Film director and food critic;

Born: October 20, 1935; Died: January, 21, 2013.

MICHAEL Robert Winner, who has died aged 77, was a film director with more than 30 films to his credit who achieved worldwide success with his Death Wish series starring Charles Bronson, then in later years went on to become a successful food critic.

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It is fair to say that Winner, the only child of a couple of Russian emigre stock, was always going to live up to his surname. While his mother gambled away the £10 million family fortune his property developer father had acquired, young Michael was never less than lordly. Indeed, he was asked to leave Christopher's School, Letchworth, after it was discovered he was paying another boy to clean his room.

From the age of 14, public schoolboy Winner wrote a newspaper column, Michael Winner's Showbiz Gossip, an indicator of not only his precocious talent but of his fascination with showbusiness.

After a law degree at Cambridge, his first on-screen credit was earned in 1958 with the crime film Man With a Gun. His second film project, Some Like It Cool, was the tale of a young woman who introduces her prudish husband and in-laws to the joys of nudism.

His sense of fun was certainly evident in his version of The Mikado, which starred Frankie Howerd, and his sex comedy, The System, produced a partnership with Oliver Reed that would last more than 25 years. Those who had endured National Service didn't laugh on discovering Winner had avoided his own stint by pretending to be gay.

It was Winner's American films which launched his career onto the world stage, working on Chato's Land with Bronson and with the same star in the Death Wish series, which began in 1974. By now defined as an action director, his subsequent attempts to tackle light relief with the likes of The Wicked Lady remake with Faye Dunaway failed to hit the mark.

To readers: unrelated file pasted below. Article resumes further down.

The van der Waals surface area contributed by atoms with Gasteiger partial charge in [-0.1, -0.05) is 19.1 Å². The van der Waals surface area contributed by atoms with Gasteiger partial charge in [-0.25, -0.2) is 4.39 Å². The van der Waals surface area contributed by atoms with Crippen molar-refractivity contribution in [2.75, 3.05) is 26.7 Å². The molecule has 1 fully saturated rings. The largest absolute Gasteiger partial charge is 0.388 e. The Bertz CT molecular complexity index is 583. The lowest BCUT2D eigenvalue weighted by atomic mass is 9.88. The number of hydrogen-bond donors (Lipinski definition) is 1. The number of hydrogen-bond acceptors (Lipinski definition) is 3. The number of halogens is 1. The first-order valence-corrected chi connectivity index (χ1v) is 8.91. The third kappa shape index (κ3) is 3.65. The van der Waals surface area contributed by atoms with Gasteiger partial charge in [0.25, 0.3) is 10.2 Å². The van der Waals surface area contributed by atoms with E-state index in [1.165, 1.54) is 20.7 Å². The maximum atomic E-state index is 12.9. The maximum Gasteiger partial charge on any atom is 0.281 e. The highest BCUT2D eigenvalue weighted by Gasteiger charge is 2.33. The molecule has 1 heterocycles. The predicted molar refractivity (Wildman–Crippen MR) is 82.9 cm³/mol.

That's not to say Winner, who had a long-term affair with the actress Jenny Seagrove, would ever fade into obscurity. He went on to present the hit series Michael Winner's True Crimes on ITV, appear on the likes of BBC's Have I Got News For You and was a regular on the television chat show circuit.

Yet that wasn't enough to keep the highly amusing Winner entertained. He became a leading restaurant reviewer and later the face of an insurance company in a series of television adverts, which he directed. His catchphrase, "Calm down, dear", entered the national consciousness – and has never quite gone away.

His winning personality and natural outspokenness (one of his defining quotes is: "A team effort is a lot of people doing what I say") means he will be remembered. And there is his sense of outrageous fun. A portly figure, he once wrote The Big Fat Pig Dieting Book which one reviewer described as "the most outrageous, hilarious and oddly inspiring diet guide you'll ever read".

Winner, who often edited his own films under the pseudonym Arnold Crust, also created smiles when he switched from being a Thatcherite Tory to support Tony Blair's New Labour. And the fact he was worth more than £35m (despite living a rather hedonistic life and spending fortunes on a fine art collection) never presented him with any class confusion.

Ironically, the food critic's illness was precipitated by food, when he caught a bacterial infection while on holiday in Barbados in 2007 and food poisoning in 2011 after eating raw meat. In the summer of 2012 specialists diagnosed liver disease and said Winner's life expectancy was short.

He is survived by his wife Geraldine Lynton-Edwards. The couple first met in 1957 when he was a 21-year-old film-maker and she was a 16-year-old actress and ballet dancer. He joked that it took him 72 years to get engaged so she was not to hold her breath for the marriage. The couple did marry in 2011. Mrs Winner described her husband as a wonderful man, brilliant, funny and generous.

But perhaps the most poignant tribute to Winner came when Sir Michael Caine appeared on This Is Your Life.

"I am here to tell everybody, Michael, you are a complete and utter fraud," said Caine. "You come on like this bombastic, ill-tempered monster. But it's not the side of you I see. You're extremely funny, very sensitive, very kind and very generous. I hope everyone believes me when I say that you are a kind and wonderful person."